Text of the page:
Dr. Martens’ eCommerce website design has an intuitive cart and checkout flow. Hovering over the bag button displays the mini cart, allowing customers to preview their items along with estimated shipping costs.
The checkout button on the shopping cart has a vibrant yellow color, signaling users where to click. It also cross-sells a different product to encourage more purchases. Other than that, there is brief information about shipping and returns should customers need them.
The checkout process is quick and straightforward. The sticky sidebar lets users preview the order total as they fill in their information. There are also progress indicators with links on top to redirect them to a previous step.
How to Build Your Own eCommerce Website
There are several ways to create websites with eCommerce functionality. One is to hire a web developer who will take care of the site-building process for you.
This method is best for those with a large budget, considering the cost can get to around $50/hour. The steep price comes with the promise of a professional design, as your eCommerce website will be in capable hands. Web developers may also handle the purchase of a hosting service and a domain name.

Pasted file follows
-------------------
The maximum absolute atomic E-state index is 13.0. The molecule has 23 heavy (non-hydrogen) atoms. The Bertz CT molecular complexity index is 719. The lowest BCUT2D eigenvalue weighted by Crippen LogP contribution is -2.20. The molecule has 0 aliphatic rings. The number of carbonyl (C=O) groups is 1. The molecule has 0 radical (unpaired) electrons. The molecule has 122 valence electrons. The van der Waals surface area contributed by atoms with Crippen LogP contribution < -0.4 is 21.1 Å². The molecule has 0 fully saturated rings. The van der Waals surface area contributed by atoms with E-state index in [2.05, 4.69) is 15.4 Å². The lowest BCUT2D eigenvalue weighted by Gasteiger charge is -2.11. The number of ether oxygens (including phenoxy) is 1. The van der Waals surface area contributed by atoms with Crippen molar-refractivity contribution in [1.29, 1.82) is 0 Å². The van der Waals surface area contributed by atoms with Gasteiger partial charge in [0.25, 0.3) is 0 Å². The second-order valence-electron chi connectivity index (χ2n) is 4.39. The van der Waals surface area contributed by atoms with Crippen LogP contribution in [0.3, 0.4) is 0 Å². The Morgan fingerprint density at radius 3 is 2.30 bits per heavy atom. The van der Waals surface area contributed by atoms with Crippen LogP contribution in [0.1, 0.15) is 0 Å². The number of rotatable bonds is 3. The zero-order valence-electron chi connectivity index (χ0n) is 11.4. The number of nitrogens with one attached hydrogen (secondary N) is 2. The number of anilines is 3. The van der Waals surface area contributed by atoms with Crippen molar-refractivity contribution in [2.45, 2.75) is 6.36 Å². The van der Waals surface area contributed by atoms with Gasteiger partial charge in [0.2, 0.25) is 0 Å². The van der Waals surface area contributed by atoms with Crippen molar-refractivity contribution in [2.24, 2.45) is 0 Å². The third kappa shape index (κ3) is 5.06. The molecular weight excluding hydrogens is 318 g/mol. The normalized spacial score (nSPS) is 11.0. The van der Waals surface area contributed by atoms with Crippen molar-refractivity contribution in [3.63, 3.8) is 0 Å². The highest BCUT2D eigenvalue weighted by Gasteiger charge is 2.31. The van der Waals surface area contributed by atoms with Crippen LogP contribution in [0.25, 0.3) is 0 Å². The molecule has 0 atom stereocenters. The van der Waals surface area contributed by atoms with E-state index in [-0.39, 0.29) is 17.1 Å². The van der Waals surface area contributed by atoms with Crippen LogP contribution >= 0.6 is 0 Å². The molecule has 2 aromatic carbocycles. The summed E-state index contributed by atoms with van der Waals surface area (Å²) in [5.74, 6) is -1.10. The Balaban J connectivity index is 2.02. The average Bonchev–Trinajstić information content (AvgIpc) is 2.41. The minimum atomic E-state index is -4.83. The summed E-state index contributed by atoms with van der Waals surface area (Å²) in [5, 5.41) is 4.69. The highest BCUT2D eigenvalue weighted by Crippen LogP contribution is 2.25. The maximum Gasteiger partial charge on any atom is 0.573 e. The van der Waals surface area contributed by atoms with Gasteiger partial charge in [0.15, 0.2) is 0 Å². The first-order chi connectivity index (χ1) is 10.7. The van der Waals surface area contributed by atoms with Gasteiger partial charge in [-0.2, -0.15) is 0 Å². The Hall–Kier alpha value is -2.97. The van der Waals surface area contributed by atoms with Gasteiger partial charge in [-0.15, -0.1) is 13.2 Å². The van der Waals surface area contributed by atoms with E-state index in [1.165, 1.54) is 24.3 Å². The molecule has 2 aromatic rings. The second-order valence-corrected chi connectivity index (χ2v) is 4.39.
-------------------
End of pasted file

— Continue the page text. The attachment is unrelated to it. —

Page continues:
If you prefer to do it yourself, consider purchasing a web hosting service and installing an open-source eCommerce platform. This option requires more effort, as you have to build a website from scratch and manage the hosting on your own.
That said, it can be an excellent choice for those looking to reduce costs. Hostinger offers hosting plans starting as low as $0.99/month. Moreover, eCommerce platforms like WooCommerce and PrestaShop are free to download.
Another alternative is to use website builders. Unlike the previous option, these programs come with managed hosting, allowing users to focus on designing their eCommerce store. Since they’re intended for beginners, their features are usually more intuitive.
Which Website Builder is Best for eCommerce?
Many website builders today are suitable for online stores. One such example is Zyro.
It uses a drag-and-drop interface that enables moving elements freely across the page. There are also plenty of eCommerce website design templates available.
This platform covers essential online selling features, including order tracking, inventory management, and discount applications.
Zyro’s online store plans start from $9.99/month to $14.99/month. The lower-tier option is best if you have up to a hundred items, whereas the higher-tier subscription is for selling unlimited products. There are no commission fees.